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any judgment with reference to the course I have pursue but if I put them in possession of the course I intend to purse The House on all sides have agreed that the question dirates itself into the construction of the law, and secondly, into tu of hearing the Honourable Member who will be affected in the decision of the House. The mode of hearing him i another consideration to be duly weighed. That these ze matters of great importance, requiring grave deliberation 3 cvident; and the best proof of this is the uniformity of feeling throughout the House in favour of postponing that deliberatio. All I wish is to draw the attention of the House to this pai: that although it is impossible for me to differ from the opinier of the House when I am able to wait for their deliberation; and although deliberation cannot be allowed to a Speaker in the Chair, yet my course has been to take that line which I conceive the laws of the country to point out, having the consolation to know that if I erred, the House, in its wisdom and cautior, would set me right, without any prejudice to the claims of any one of the parties whom my errors might possibly injure. This latter conviction, though it could not predispose to incaution or confidence, was a great source of consolation to me in pronouncing my judgment. With respect to hearing the individual at the table, I know not the prece dent on which any person has been heard, without the decision of the House that he should be heard under any circumstances, short of that of his being a complete Member of the House; and it was obvious that a doubt arose whether a person wise situated, and addressing the House from the table, would not subject himself, not as an Honourable Member (Mr. Sugden) supposes, to the fifth of Queen Elizabeth, but to the Act of Charles the Second. There were the grounds upon which I acted, and I have acted without prejudice to the case itself; but I do wish to be understood on what grounds ) hare judged it my duty to proceed upon one subject, namely, the oaths directed to be taken by the Members of this House before the Lord Steward, or before his Commissioners. Al who hear me, or who are at all acquainted with the subject

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must be well aware that neither the Lord Steward nor Commissioners are officers of this House. The certifica received from them that the oaths have been taken by th Members of this House, in the manner and to the effect required by law, is all that is received by the House, and it is therefore impossible for the House to know in its aggregate character whether the proper oaths have been taken or not, or whether, the law has been strictly complied with. I have thought it my duty to make this statement to the House, and it is now for them to determine upon what course they shall think fit to pursue.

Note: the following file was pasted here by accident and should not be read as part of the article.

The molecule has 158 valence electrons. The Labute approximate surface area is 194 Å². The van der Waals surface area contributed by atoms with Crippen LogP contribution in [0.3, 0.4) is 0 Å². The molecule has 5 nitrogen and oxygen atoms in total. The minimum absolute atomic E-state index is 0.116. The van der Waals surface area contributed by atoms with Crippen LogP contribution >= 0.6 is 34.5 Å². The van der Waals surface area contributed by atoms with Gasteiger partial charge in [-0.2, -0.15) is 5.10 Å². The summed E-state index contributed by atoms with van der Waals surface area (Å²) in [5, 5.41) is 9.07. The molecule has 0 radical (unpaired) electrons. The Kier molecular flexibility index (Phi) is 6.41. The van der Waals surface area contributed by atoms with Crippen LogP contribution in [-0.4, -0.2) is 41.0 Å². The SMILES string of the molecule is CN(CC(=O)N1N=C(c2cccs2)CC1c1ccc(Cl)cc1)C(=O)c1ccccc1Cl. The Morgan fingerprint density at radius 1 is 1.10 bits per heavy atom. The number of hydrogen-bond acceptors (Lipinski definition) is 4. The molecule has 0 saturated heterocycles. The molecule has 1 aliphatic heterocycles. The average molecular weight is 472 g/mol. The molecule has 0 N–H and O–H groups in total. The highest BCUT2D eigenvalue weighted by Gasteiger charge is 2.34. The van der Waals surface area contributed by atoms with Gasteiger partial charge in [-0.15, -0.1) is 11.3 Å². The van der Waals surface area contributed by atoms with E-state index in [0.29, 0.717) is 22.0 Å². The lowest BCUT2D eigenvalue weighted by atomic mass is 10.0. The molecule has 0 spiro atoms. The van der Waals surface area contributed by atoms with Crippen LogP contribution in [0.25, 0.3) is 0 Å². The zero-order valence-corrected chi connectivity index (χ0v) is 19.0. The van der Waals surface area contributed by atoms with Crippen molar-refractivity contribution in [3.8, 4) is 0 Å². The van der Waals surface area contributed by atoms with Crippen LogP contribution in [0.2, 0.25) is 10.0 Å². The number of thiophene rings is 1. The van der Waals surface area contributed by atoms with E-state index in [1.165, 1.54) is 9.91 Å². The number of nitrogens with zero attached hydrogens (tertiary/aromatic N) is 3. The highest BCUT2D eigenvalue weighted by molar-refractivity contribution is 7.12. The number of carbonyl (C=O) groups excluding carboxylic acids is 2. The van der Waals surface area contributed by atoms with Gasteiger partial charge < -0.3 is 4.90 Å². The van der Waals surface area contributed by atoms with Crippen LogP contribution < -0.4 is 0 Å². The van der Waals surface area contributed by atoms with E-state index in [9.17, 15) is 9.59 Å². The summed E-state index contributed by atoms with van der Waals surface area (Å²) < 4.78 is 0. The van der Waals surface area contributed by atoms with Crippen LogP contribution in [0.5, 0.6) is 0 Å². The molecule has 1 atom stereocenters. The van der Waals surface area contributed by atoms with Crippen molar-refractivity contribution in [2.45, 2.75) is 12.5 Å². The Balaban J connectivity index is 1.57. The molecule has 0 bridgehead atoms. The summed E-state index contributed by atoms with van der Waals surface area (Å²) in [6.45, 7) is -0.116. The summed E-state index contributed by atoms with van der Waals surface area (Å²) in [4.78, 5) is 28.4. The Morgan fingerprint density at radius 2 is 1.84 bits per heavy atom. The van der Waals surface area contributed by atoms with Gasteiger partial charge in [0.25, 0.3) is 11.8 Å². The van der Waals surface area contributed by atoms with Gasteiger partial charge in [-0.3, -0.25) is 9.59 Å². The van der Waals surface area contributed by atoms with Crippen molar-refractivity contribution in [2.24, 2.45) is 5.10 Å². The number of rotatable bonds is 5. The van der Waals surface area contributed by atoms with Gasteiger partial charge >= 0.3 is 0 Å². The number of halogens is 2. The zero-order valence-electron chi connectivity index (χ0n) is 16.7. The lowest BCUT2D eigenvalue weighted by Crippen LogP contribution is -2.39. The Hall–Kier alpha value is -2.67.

Mr. Tierney rose, and a little tumult or confusion which had arisen in the short interval immediately subsided into the most profound silence.-Mr. Speaker: If the question be, as all seem disposed to understand it, whether the Honourable Member for Clare ought to be heard at the Bar, or at the Table of this House ; of this I feel convinced, that if we do not decide it at once, we shall do a great hardship to the individual, and to all whose interests are involved, and our delay will be very little creditable to ourselves. The impression will be, that the House has not been able to acquire information how the case is to be met. If the motion of my Learned Friend (Mr. Brougham) is to be adopted, the Member fer Clare may be allowed, at the Table of the House, to state the grounds on which he hesitates to take the oaths proposed to him by the Clerk. Sometimes, nothing can be more fit than an adjournment; but to adjourn without knowing what the argument is, is what I cannot comprehend. The sooner the question is disposed of the better; and I see no reason whatever why we may not decide at this moment, whether or not he ought to be heard at the table of the House. What is the difficulty ?-Upon this question we ought to be prepared to come to an immediate decision. There were precedents of something being stated by persons hesitating to take the oaths at the table. The three precedents were short, and the Member for Clare might possibly assign a short reason for his hesitation. After a Member had been duly elected, and came a the bar in a regular way, the House in its own wisdom ough: to be able to determine whether he could take his seat. T. declare we don't know what to say, or what to do, in such a case, does not appear to me to be very creditable to ou wisdom. We should at least be able to give a scheme of what our objections are. At present there appears no difficulty, and the House is at least bound to make out its justification for not being able to decide such a question, without a postponement and time for study and comtemplation. We are adjourn under these circumstances : A Member comes to 3 duly elected, and tenders himself to sit amongst us; what do we say ?--simply that we don't know what to do; come to a on Monday, and then perhaps we shall know what to do least the Ministry will know what to do, and that is the same thing. The question ought, in my opinion, to be decided, not only with reference to the Hon. Member for Clare, but with respect to the dignity of the House, our character, and our right of proceeding in such cases independently. I have not the smallest disposition to interpose unnecessary objections for the question is really important; but in my opinion the House has all the necessary information before it, and we ought to come to an immediate determination.